U.S. Tenth Circuit - The FindLaw 10th Circuit Court of Appeals Opinion Summaries Blog


A lawsuit filed just days ago in Colorado's state courts against two of the biggest oil companies, Exxon and Suncor, alleges that the oil producers have caused climate change and damages to the citizens of the state of Colorado.

Unlike similar cases filed in New York and California, Colorado is not alleging damages based upon sea level change. Rather, the state claims that the "dwindling" snow pack, increased fire risk, and changes in the amount of annual precipitation, caused by climate change, are its damages.

Court: Plaintiff Can't Prove Benzene Caused Leukemia

The U.S. Tenth Circuit Court of Appeals turned down a leukemia victim who said a refinery gave her cancer.

In Hall v. Conoco, Samantha Hall sued Conoco for strict liability and negligence, alleging the company's refinery emitted cancer-causing benzene into the air where she grew up. A trial judge excluded her expert witness, however, saying the doctor's opinion was unreliable.

The expert said benzene particles potentially caused her disease, but did not rule out an unknown cause of the cancer. So it turns out what you don't know really can hurt you.

Overstock Sued for Allegedly Following Bitcoin Frenzy

If Overstock.com continues to loose market value, at least it won't be alone.

To start the month, the stock market dove more than 750 points before rebounding to an overall loss of 459 points for the day. Investors were scared off by tariff wars and problems in technology companies.

It was bad for Overstock.com, too, but not as bad as the allegations in a new stockholder lawsuit. A new class action claims the company defrauded shareholders by using blockchain technology as "a thinly veiled strategy to take advantage of the Bitcoin Frenzy."

The Utah Republican Party has sought to enjoin the enforcement of SB54, a state law passed to provide two methods for a party's candidates to make it onto the primary ballot: via the party's caucus or convention, or via signature gathering.

The Utah Republicans did not want to allow the latter method as its stated preference is to only allow the party's primary candidates to be chosen at their state nominating convention. However, unfortunately for the Utah Republican Party (but maybe fortunately for the party members), the Tenth Circuit Court of Appeals explained that the law is not unconstitutional and does not violate the party's First Amendment rights.

A recent Tenth Circuit decision upholding a contempt sanction issued by the lower district court provides some certainty for organizations that use children for unpaid labor. The basic lesson is that if kids are going to pick nuts on a commercial ranch operation, they need to be paid in money, not peanuts or pecans.

The Fundamental Church of Latter-day Saints, perhaps most widely known for their pro-polygamy stance, got mixed up with Paragon Contractors Corporation, which was recently ordered to pay the church's children $200,000 for unpaid wages again. The corporation attempted to argue that the church kids were actually volunteers, and regardless, the corp. claimed that the church controlled the children, not them. Neither of these arguments persuaded the appellate court to reverse the sanction.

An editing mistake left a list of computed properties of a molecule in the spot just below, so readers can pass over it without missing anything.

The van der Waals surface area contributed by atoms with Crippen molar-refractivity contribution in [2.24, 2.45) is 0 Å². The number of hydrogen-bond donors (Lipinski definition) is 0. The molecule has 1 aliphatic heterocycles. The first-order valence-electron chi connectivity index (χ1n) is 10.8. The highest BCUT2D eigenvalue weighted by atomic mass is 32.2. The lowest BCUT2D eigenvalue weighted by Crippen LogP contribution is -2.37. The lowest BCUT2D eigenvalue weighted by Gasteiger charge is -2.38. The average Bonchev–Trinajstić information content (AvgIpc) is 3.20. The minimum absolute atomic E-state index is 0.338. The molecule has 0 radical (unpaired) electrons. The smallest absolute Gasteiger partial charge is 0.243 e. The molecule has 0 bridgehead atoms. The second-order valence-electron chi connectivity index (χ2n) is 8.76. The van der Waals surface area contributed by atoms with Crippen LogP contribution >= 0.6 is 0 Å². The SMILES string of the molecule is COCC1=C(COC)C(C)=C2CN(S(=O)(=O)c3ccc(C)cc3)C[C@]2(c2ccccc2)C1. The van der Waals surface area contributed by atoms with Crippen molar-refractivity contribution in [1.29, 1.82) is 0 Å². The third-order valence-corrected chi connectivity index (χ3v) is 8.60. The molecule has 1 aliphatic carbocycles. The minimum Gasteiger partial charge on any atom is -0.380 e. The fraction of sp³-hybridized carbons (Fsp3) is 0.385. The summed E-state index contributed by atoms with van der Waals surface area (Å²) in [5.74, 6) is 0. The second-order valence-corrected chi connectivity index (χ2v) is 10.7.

Investment Manager Owes $5 Million for Misappropriation

A former investment manager got a break on nearly $50 million in fines, but still has to disgorge more than $5 million for misappropriating investors' money.

A federal appeals court had upheld orders that Charles Kokesh pay $34.9 million, plus $18 million in interest and a $2.4 million penalty two years ago. It wasn't enough to recoup $85 million his investment firms lost, but he appealed anyway.

Catching the case on the rebound from the U.S. Supreme Court, the U.S. Tenth Circuit Court of Appeals has settled on $5 million. For the government in Securities and Exchange Commission v. Kokesh, it was literally too little, too late.

Coal Dust, Not Smoking, Caused Worker's Death, Court Rules

Bradford McClean spent almost half his life working in coal mines.

By the time he quit, doctors said less than one-third of his lungs were working. He claimed benefits under the Black Lung Benefits Act, then he died.

His widow continued with the claim, but McClean's employer said he died from smoking -- not black lung disease.

Prison Officials Escape Liability for Gassing Inmates

The U.S. Tenth Circuit Court of Appeals called it textbook negligence.

If so, it could well end up in a law school casebook someday. But they'll probably call it the "prison tear-gas case" because that's what happened.

Prison officials accidentally gassed 100 men inside their cells. There was nothing they could do about it then, and according to the appeals court, they can't do a thing about it now.

Ninja Turtles Snap at Live-Action Show, Viacom Sues for Copyright Violation

If only turtles could talk.

Like, would the Teenage Mutant Ninja Turtles really want to sue the live-action dancers who portray them for elementary school children? That's what the Guardian Anti-Bullying Campaign does, traveling across the Southwest to teach kids to stand up to bullies.

Horse manure, cowabunga or whatever, says Viacom, which owns the Ninja Turtle enterprise. The company has sued Mark Anthony Baca and his show for copyright and trademark violations.

Federal Judge Blocks Law Against Israel Boycott

A federal judge said a Kansas woman may boycott Israel, and the state cannot require otherwise.

In Koontz v. Watson, the judge enjoined the state's enforcement of a Kansas law that requires people who contract with the state to certify they are not engaged in the boycott.

Esther Koontz, a public school teacher, sued for relief saying "she could not sign the form in good conscience." The American Civil Liberties Union called it a "major victory" for free speech.